The Provo Orem Word, an online venue for artists in the Provo-Orem area of Utah, has published an excerpt from my novel The Pictograph Murders (Signature Books 2004) in this year’s nature-themed issue. You can read the excerpt and rest of the issue here, or click on the picture. Also, check out the ad for The Pictograph Murders and Wilderness Interface Zone on the inside of the first page. My son Saul designed that. I think it’s cool. The links weren’t working today but POW is trying to remedy that.
This issue also contains an interview with Terry Tempest Williams, who will perform a reading from her book Finding Beauty in a Broken World at Brigham Young University on March 17. This occasion interests me for a couple of reasons, one of them being that Williams has not read at BYU in over 20 years, although faculty members like Eugene England were interested in inviting her. I think this event long overdue and am glad for it. If I were up in that area, I’d attend.
Beside Williams’ interview, there’s also a nice piece by George Handley titled “Secret Memory.” George published an excerpt of his book Home Waters: A Year of Recompenses on the Provo River here on Wilderness Interface Zone.
The issue contains many other gems, including the eighth chapter of an epic poem titled “Rough Stone, Rolling Water” by Dennis Marden Clark.
The Provo Orem Word is an online literary magazine that publishes a nature-themed issue every March, but Rebecca Packard, the publisher/editor, is happy to take submissions all year long at firstname.lastname@example.org. The ‘zine publishes fiction, poetry, and creative nonfiction. For submission guidelines and a list of The Provo Orem Word’s other themes for this year, email Rebecca at the above address. Rebecca says, “Not being affiliated with the area will not hurt an author’s chances of being published.”
I’m not a resident of Utah Valley anymore; it didn’t hurt mine!
It’s funny how things look
From however many thousand feet
One has to be to sail on clouds and see no birds.
And when the clouds burn off, I find a charm in streets €”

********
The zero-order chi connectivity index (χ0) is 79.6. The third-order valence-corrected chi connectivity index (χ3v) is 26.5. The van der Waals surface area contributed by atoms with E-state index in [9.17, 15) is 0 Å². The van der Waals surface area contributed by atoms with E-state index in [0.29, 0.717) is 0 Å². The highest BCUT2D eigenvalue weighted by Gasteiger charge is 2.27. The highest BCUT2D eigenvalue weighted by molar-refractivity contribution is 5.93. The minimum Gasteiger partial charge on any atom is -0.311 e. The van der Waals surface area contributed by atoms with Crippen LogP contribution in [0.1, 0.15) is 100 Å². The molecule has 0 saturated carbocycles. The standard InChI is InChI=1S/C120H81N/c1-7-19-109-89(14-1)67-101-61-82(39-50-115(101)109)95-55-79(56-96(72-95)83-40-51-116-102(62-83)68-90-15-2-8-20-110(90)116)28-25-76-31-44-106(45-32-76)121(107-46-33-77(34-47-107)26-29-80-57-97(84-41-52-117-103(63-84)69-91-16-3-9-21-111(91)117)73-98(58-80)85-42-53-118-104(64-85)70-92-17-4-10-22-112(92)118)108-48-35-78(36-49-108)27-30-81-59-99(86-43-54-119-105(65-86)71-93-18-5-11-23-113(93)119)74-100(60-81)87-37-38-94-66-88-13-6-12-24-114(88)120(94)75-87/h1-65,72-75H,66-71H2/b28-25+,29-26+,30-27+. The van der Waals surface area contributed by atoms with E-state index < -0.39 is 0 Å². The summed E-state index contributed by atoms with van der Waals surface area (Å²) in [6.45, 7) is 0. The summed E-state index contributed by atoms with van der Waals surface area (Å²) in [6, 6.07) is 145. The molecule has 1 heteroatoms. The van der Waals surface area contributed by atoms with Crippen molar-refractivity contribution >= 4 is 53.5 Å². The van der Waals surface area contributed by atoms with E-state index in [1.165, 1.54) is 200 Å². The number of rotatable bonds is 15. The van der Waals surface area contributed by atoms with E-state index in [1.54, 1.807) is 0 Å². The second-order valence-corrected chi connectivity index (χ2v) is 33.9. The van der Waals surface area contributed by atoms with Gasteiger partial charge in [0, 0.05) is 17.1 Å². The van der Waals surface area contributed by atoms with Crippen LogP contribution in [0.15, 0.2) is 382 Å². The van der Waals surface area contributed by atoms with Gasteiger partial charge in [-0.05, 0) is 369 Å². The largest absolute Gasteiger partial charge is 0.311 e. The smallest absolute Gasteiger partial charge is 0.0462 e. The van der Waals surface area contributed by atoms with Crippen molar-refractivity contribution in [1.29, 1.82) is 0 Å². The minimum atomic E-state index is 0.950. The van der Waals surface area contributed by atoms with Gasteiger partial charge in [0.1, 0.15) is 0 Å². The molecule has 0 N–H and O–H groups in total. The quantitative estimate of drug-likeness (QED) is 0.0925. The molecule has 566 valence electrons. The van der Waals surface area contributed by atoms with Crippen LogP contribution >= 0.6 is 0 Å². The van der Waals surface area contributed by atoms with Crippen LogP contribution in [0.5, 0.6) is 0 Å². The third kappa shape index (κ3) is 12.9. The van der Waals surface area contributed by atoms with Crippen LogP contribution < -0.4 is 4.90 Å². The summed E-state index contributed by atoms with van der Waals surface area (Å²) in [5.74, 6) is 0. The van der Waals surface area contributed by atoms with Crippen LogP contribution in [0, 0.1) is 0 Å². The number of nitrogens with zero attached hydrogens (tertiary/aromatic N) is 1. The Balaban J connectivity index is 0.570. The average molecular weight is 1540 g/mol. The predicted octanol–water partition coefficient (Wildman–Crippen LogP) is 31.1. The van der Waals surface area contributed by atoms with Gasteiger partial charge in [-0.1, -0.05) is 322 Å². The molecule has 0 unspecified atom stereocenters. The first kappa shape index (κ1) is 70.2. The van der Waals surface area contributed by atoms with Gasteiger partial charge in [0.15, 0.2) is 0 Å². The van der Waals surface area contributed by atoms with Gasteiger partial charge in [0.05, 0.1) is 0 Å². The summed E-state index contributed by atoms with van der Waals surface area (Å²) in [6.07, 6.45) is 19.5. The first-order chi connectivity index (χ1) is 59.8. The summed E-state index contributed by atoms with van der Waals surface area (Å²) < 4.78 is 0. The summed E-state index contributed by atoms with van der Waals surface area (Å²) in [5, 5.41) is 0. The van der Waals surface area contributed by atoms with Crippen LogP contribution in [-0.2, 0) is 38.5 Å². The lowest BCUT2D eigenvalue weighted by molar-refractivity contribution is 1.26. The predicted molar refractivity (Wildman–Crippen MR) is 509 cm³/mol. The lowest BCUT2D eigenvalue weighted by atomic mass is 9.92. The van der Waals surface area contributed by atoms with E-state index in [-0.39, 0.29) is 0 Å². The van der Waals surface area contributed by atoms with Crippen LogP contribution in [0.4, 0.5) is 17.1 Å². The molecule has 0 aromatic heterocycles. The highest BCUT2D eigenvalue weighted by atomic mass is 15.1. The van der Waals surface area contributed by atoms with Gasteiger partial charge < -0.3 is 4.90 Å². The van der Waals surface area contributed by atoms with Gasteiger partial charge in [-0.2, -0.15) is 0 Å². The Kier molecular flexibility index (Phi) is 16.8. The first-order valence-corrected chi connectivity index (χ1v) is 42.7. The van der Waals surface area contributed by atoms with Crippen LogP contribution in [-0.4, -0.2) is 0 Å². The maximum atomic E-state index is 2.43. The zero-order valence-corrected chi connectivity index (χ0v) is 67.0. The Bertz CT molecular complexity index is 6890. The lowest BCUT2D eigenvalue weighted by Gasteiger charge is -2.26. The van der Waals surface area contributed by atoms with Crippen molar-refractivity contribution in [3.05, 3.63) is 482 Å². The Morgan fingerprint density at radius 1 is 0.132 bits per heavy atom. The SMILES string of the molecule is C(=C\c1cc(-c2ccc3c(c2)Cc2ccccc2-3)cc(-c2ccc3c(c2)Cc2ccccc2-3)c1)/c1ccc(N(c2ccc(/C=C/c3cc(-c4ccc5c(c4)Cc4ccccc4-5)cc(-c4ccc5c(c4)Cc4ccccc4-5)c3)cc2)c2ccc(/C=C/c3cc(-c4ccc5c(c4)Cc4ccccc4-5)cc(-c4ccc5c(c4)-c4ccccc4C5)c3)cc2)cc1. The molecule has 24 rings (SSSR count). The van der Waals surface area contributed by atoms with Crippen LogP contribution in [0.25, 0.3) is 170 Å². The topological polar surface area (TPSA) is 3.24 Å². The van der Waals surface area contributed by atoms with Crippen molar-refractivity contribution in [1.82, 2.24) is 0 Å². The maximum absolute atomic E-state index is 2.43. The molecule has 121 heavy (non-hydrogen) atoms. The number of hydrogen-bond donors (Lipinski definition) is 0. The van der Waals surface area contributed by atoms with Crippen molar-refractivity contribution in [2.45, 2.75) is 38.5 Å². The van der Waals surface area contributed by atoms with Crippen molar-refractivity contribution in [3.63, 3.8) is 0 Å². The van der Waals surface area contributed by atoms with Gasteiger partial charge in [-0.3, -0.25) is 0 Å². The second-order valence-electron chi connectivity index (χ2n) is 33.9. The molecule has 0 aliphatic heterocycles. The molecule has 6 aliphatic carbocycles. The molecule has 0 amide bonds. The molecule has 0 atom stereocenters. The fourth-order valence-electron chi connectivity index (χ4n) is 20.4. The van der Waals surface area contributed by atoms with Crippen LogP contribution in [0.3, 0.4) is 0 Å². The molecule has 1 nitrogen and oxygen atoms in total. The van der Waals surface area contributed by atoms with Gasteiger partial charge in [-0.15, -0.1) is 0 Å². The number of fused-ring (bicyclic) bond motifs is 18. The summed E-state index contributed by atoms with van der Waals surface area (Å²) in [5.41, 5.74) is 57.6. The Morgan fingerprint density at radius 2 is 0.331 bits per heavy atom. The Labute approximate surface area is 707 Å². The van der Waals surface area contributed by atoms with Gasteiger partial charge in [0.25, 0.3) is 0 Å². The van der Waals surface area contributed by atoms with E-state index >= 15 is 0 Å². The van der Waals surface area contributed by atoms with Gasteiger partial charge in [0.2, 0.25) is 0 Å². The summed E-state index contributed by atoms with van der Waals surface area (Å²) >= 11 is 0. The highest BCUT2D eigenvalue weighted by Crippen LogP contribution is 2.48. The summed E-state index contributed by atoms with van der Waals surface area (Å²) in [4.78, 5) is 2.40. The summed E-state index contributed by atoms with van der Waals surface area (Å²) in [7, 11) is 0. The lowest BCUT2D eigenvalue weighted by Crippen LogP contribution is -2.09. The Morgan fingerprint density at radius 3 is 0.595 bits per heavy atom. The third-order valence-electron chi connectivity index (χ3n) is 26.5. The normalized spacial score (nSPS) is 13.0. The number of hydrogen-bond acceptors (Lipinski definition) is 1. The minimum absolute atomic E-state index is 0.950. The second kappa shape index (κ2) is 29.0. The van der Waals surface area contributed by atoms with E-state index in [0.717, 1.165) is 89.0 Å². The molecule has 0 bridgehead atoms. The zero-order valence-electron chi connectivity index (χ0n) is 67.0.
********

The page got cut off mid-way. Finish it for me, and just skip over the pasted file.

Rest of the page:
Their random pass, the patchwork of man’s world,
The green and brown space, the plaid or checkered shirt,
The crawl of hills as if topography encroached on man
And not the other way around.
I like a well-graphed neighborhood,
The cluster of a town from time to time.
Even cars look innocent from the air, like brilliant gems.
Cities, on the other hand, are better from the street.
Lake Michigan still dwarfs (thank God)
Chicago’s €œskyline, € if not its awful sprawl.
(By heaven! an awful phrase, that:
Shades of Babel, as if the sky were touched at all.)
It is a sea, white-dotted, of blue cloud
That feels eternal from the air €”an immeasurable body, undulant,
That seems from here untouched by our small passing.
It’s different in the ooze, or so I’m told.
So distance and largesse inveigle perception:
Earth bears our abuse, sky our infection,
I know. But still, it’s stunning from up here.
The earth looks mighty good for being old:
Sinews of clear water, veins of human gold.
It’s funny how things look from God’s eye view €”
Like something out of Hopkins: clean, bright, and new.
For Jonathon’s bio and more of his poetry go here, here, and here.
A man could almost fall in love
With this sun-dyed black-gold place
Could go for arid mile on mile
And never see God’s face
And thus avoid disgrace.
A man could drift and wander
Change his shape like blood-red dunes
Pour his freedom out like water
And his faith like feckless spume.
After all, there’s ample room.
For Jonathon’s bio and links to other poems he’s published on WIZ, go here.
Remember wild, ungardened greens?
Dark mulchy woods of unkempt trees?
That broad, telestial paradise
Of birds and bugs and field mice?
Remember snows of varied hues?
High drifts? spring thaws? fat summer dews?
And fragrant, flatland buzzing air?
Paint-palette, musty harvest fare?
We’ve none of those in this dry place
Where seasons are a figment of degrees
And landmarks fickle as a ninja bride:
Trembling within, inscrutable outside.
But still, this scorpion desert stretch,
This single-seasoned wasteland planet’s kvetch,
This Godful bare and burning arm,
This empty quarter has its vagrant charm:
For one, it’s always warm.
Jonathon Penny took his MA in Renaissance literature at BYU and his PhD in 20th Century British literature from the University of Ottawa. He has taught at universities in the U.S. and Canada, and now lives with his family in Al Ain, United Arab Emirates where he is Assistant Professor of English at UAE University. He has published on Wyndham Lewis and apocalyptic literature, and is currently at work on several books of poetry for precocious pipsqueaks under the penname €œProfessor Percival P. Pennywhistle. € Bits and pieces may be found here. In addition to those he has published on WIZ, he has grown-up poems forthcoming in Dialogue and with Peculiar Pages Press.
For more of Jonathon’s poems on WIZ go here, here, and here.